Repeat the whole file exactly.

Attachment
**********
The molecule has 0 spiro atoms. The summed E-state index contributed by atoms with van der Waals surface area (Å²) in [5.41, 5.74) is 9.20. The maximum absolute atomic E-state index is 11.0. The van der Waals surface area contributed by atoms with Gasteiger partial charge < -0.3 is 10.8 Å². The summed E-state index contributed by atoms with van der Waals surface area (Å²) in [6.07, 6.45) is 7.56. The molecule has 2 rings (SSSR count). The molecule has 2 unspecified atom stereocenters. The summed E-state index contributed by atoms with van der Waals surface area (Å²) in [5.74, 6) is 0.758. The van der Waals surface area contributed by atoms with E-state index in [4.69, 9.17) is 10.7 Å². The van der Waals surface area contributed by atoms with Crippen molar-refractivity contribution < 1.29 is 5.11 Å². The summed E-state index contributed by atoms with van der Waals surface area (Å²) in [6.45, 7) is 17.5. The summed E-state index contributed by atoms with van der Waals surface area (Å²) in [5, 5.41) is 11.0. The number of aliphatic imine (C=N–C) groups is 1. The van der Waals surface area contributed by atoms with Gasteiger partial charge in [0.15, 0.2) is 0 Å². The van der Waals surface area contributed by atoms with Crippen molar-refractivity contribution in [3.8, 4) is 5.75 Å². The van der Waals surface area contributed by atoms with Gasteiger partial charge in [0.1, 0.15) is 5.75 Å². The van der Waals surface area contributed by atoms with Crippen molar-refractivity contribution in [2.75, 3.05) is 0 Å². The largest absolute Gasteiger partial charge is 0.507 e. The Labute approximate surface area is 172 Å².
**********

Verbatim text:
The molecule has 0 spiro atoms. The summed E-state index contributed by atoms with van der Waals surface area (Å²) in [5.41, 5.74) is 9.20. The maximum absolute atomic E-state index is 11.0. The van der Waals surface area contributed by atoms with Gasteiger partial charge < -0.3 is 10.8 Å². The summed E-state index contributed by atoms with van der Waals surface area (Å²) in [6.07, 6.45) is 7.56. The molecule has 2 rings (SSSR count). The molecule has 2 unspecified atom stereocenters. The summed E-state index contributed by atoms with van der Waals surface area (Å²) in [5.74, 6) is 0.758. The van der Waals surface area contributed by atoms with E-state index in [4.69, 9.17) is 10.7 Å². The van der Waals surface area contributed by atoms with Crippen molar-refractivity contribution < 1.29 is 5.11 Å². The summed E-state index contributed by atoms with van der Waals surface area (Å²) in [6.45, 7) is 17.5. The summed E-state index contributed by atoms with van der Waals surface area (Å²) in [5, 5.41) is 11.0. The number of aliphatic imine (C=N–C) groups is 1. The van der Waals surface area contributed by atoms with Gasteiger partial charge in [0.15, 0.2) is 0 Å². The van der Waals surface area contributed by atoms with Crippen molar-refractivity contribution in [3.8, 4) is 5.75 Å². The van der Waals surface area contributed by atoms with Gasteiger partial charge in [0.1, 0.15) is 5.75 Å². The van der Waals surface area contributed by atoms with Crippen molar-refractivity contribution in [2.75, 3.05) is 0 Å². The largest absolute Gasteiger partial charge is 0.507 e. The Labute approximate surface area is 172 Å².